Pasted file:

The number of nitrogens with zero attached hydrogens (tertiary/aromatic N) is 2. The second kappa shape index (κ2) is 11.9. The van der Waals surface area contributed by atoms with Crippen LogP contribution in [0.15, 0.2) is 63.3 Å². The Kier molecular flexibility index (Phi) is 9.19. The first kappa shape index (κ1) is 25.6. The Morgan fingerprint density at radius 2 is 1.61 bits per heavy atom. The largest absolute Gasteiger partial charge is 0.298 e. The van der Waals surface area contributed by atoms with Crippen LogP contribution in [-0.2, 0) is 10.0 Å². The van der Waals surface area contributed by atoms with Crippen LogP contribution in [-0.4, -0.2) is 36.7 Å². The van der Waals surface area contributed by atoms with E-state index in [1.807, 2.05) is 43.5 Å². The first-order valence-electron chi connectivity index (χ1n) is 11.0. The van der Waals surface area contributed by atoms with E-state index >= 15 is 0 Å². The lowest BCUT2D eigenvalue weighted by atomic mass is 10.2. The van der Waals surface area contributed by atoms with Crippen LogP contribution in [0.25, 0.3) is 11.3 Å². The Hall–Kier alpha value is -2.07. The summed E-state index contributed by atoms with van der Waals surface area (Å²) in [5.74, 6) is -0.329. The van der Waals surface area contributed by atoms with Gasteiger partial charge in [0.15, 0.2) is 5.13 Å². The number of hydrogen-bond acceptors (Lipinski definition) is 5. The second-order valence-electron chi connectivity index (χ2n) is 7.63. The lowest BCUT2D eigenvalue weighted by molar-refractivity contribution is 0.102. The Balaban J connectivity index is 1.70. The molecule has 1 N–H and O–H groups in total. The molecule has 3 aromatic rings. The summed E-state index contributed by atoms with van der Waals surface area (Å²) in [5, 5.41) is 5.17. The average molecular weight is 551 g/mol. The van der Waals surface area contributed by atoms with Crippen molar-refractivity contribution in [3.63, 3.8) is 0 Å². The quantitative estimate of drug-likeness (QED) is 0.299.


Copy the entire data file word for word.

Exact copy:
The number of nitrogens with zero attached hydrogens (tertiary/aromatic N) is 2. The second kappa shape index (κ2) is 11.9. The van der Waals surface area contributed by atoms with Crippen LogP contribution in [0.15, 0.2) is 63.3 Å². The Kier molecular flexibility index (Phi) is 9.19. The first kappa shape index (κ1) is 25.6. The Morgan fingerprint density at radius 2 is 1.61 bits per heavy atom. The largest absolute Gasteiger partial charge is 0.298 e. The van der Waals surface area contributed by atoms with Crippen LogP contribution in [-0.2, 0) is 10.0 Å². The van der Waals surface area contributed by atoms with Crippen LogP contribution in [-0.4, -0.2) is 36.7 Å². The van der Waals surface area contributed by atoms with E-state index in [1.807, 2.05) is 43.5 Å². The first-order valence-electron chi connectivity index (χ1n) is 11.0. The van der Waals surface area contributed by atoms with E-state index >= 15 is 0 Å². The lowest BCUT2D eigenvalue weighted by atomic mass is 10.2. The van der Waals surface area contributed by atoms with Crippen LogP contribution in [0.25, 0.3) is 11.3 Å². The Hall–Kier alpha value is -2.07. The summed E-state index contributed by atoms with van der Waals surface area (Å²) in [5.74, 6) is -0.329. The van der Waals surface area contributed by atoms with Gasteiger partial charge in [0.15, 0.2) is 5.13 Å². The number of hydrogen-bond acceptors (Lipinski definition) is 5. The second-order valence-electron chi connectivity index (χ2n) is 7.63. The lowest BCUT2D eigenvalue weighted by molar-refractivity contribution is 0.102. The Balaban J connectivity index is 1.70. The molecule has 1 N–H and O–H groups in total. The molecule has 3 aromatic rings. The summed E-state index contributed by atoms with van der Waals surface area (Å²) in [5, 5.41) is 5.17. The average molecular weight is 551 g/mol. The van der Waals surface area contributed by atoms with Crippen molar-refractivity contribution in [3.63, 3.8) is 0 Å². The quantitative estimate of drug-likeness (QED) is 0.299.